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Dinner Speech - Wolfgang R. Hess

Wolfgang Hess

Prof. Dr. Wolfgang R. Hess
Internal Senior Fellow
Faculty of Biology, Genetics and Experimental Bioinformatics
University of Freiburg

CRISPR-Cas systems in biotechnology, medicine, business and the public discourse
When Nov 07, 2018
from 05:30 PM to 07:00 PM
Where FRIAS, Albertstr. 19, Seminar Room
Contact Name
Contact Phone +49 (0)761 203-97362
Attendees universitätsoffen / open for university members
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CRISPR-Cas systems in biotechnology, medicine, business and the public discourse

10 years ago microbiologists demonstrated for the first time the activity of an immune system in bacteria and certain other microorganisms, called “CRISPR-Cas systems”. Looking back at this now, in November 2018, we can see that the discovery and deeper analysis of CRISPR-Cas systems is having consequences in at least 5 different dimensions:
(1) The dimension of fundamental research. Until 2008 it was considered impossible that such simple organisms could have anything even close to an adaptive immune mechanism. Yet, this activity has been proven since the original discovery, up to now in hundreds of vastly different microorganisms, and demonstrating substantial variations in the employed principles and mechanisms.
(2) Application in medicine and biotechnology. 4 years later, in 2012, the groups of Jennifer Doudna and Emmanuelle Charpentier jointly published their ground-breaking work that CRISPR-Cas systems can be used for the programmable editing of genomes. This is certainly the most exciting
aspect in this regard, thousands of publications showed meanwhile that CRISPR-Cas systems can be modified and applied to genetically modify plants, humans, animals, basically any form of life and that these modifications can be executed in an unprecedented precise way. Therefore, it appears feasible now to correct inheritable diseases at the molecular level, or to accelerate breeding of new crops by means of precision breeding.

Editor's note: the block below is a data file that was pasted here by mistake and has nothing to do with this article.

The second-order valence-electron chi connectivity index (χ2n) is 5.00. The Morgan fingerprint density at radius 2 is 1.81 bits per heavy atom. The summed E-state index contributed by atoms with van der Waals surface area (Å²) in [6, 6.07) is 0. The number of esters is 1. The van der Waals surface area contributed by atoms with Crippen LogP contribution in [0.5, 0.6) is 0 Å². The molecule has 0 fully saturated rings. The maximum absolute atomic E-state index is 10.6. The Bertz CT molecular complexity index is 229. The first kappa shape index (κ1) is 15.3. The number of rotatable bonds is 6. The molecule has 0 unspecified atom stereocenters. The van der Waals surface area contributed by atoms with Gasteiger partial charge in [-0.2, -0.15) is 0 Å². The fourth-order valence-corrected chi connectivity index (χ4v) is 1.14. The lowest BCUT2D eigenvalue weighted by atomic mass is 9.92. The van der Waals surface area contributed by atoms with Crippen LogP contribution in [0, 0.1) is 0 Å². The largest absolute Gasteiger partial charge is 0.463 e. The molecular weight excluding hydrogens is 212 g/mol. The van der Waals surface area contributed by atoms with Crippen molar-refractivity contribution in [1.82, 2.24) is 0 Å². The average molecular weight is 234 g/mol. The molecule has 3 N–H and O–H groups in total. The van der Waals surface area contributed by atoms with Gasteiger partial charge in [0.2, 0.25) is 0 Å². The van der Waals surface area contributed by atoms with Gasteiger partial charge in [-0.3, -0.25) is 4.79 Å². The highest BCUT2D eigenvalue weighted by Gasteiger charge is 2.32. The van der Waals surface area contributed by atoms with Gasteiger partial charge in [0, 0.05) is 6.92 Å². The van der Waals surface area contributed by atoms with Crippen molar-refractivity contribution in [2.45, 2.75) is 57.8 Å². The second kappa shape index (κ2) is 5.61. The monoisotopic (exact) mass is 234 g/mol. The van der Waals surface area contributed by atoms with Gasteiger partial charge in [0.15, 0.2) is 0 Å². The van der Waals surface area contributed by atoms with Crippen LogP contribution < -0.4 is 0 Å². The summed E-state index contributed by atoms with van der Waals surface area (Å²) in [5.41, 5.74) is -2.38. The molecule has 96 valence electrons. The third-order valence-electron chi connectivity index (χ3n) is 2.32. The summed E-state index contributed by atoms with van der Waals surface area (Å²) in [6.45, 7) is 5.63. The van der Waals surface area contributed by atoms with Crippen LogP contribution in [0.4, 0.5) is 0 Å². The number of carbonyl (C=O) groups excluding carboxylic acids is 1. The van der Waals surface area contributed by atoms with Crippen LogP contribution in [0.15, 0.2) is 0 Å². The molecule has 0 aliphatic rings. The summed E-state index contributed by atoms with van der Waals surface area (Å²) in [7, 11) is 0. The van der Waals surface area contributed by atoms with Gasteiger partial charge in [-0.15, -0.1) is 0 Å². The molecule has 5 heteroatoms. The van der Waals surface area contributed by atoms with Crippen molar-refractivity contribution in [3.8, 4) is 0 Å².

(3) The personal dimension. The discoveries around these findings shape the careers of a generation of researchers. Regarding Jennifer Doudna and Emmanuelle Charpentier – they became personal friends over their discoveries, but as J. Doudna said in a 2017 interview with the Guardian, it became difficult when they started seeing each other more often in the courtroom over patent disputes than at scientific conferences.
(4) The legal aspects. CRISPR-Cas systems have been at the center of several legal decisions at the highest level. On 10 September 2018, the U.S. Federal Court of Appeals ruled against Jennifer Doudna and UCLA at Berkeley and awarded the pivotal intellectual property for the application to human genome editing to the Broad Institute of MIT and Harvard in Cambridge, U.S., upholding a previous decision by the Patent and Trademark Office. In another spectacular decision, the Court of Justice of the European Union ruled on 25 July 2018 that organisms obtained by modern forms of mutagenesis such as CRISPR are not exempt from the EU GMO legislation, stirring up harsh protest from European scientists that want to use CRISPR-Cas-based precision breeding for sustainable agriculture.
(5) The business dimension. CRISPR-Cas-based genome editing is a technical break-through. Therefore, it is of high interest for many biotechnology companies. Three companies were funded in 2016 that even made it their explicit business model. All three are listed at the stock exchange making their progress in commercialization transparent to some extent.

Exploring native CRISPR-Cas systems since the year 2012 myself, I will provide introduction and insight these fascinating systems and will be happy to discuss them in all 5 dimensions during this FRIAS dinner speech.